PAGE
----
Thursday, April 24, 2014

California Dirge

I've tried my best to be true 
to the nature 
of my beauty state. 

Not to wake the dream of the poem: 
Don't spit bits of broken tooth and disrupt the 
vapors- 

my beauty is for you after all, all of you
this is all for you, all of you, 

my dream translated for your pastime, 
all of you, 

And

I don't want my last refrain to be some
California dirge:

but sometimes it feels like 
all of my little bones are crushed, and 
I think about that sparrow, flying wild
into Grandma's big window

beneath the balcony on Dublin Avenue. 


Here's the truth: 


I am at least a thousand years old. 


And no one I have ever loved,
will ever know,
how deep it goes. 

And no one I have ever loved, 
will ever see,
what all the losing,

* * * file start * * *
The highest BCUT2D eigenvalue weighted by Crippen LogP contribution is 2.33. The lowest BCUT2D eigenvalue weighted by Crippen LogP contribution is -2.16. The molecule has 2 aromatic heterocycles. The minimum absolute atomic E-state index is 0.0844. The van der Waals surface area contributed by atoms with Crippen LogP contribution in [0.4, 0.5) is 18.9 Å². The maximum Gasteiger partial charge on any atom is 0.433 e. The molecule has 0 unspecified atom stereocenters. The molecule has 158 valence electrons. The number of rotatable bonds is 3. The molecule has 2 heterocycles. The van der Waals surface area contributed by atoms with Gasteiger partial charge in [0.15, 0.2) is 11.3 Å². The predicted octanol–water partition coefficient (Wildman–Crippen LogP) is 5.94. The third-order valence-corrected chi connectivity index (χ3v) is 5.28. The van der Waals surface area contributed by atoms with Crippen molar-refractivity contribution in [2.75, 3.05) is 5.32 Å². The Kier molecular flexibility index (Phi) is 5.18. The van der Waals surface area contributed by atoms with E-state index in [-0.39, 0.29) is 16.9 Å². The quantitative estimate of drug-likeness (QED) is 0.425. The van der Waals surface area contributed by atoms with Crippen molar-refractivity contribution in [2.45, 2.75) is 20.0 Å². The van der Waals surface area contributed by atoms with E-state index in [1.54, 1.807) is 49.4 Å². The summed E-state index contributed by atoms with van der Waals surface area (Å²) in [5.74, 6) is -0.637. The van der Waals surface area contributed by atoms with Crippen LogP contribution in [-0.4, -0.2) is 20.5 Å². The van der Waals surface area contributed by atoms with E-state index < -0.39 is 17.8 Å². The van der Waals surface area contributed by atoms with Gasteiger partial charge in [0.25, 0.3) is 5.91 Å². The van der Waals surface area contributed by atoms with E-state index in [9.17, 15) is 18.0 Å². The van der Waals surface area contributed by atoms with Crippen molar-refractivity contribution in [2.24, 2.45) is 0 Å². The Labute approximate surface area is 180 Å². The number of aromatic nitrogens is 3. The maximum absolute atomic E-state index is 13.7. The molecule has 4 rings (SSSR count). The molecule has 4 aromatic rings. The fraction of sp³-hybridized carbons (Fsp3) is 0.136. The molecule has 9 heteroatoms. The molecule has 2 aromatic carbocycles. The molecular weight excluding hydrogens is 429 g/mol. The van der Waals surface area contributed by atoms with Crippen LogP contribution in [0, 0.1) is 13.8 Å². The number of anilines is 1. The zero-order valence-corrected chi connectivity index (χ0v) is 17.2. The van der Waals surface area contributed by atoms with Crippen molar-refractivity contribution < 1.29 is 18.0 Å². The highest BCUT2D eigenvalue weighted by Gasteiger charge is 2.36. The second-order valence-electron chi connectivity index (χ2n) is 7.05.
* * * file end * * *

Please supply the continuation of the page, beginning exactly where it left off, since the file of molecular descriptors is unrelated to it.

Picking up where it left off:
and gaining,

does to me:

what all the fluc-tu-a-ting does to me. 


And I'm sorry Grandma but I can't seem to take it easy. 


The daily billowing and sagging, 
seagulls feasting on trash, 

poison wafting through the city. 

Sometimes this love digs into my side
like the hilt of my own

half-concealed shank 

(all the elders call it a pen knife;
I'm full of 
doubt)

and I do talk to her ghost when I'm grappling 
with the usual procession 
of kindness and kindling,

the loss,
the bereavement,
sweet clarity.

The bare breast struggling like 
a sheet pinned to the line, 

I try to breathe the wind in and it skips me every time-

I see us all standing around, 
palms full of irradiated seashells, chalky 
cage armor. 

I see you sleeping, hugging 
my leg like a bear.

And I wonder if this is 
another relic
I'm going to have to throw into the tar pit.

The translucence of my loneliness
in spring, summer, winter, fall, 
clarity. 

Live, die, lose, gain, reciprocity.

Love, hide, reveal, clench your teeth as you cry
he doesn't want me does he. 

She doesn't want me does she. 

And oh gosh!

There goes the sadness again, 
a low kingfisher sweeping, 

"The scenery without you fails to amaze me. 
the whole panorama fails to faze me." 

And sometimes the tune is so vague 
I can hardly hear it. 

And it doesn't even chink the armor of ignorance. 
And I achieve nothing with my own mind, and feel that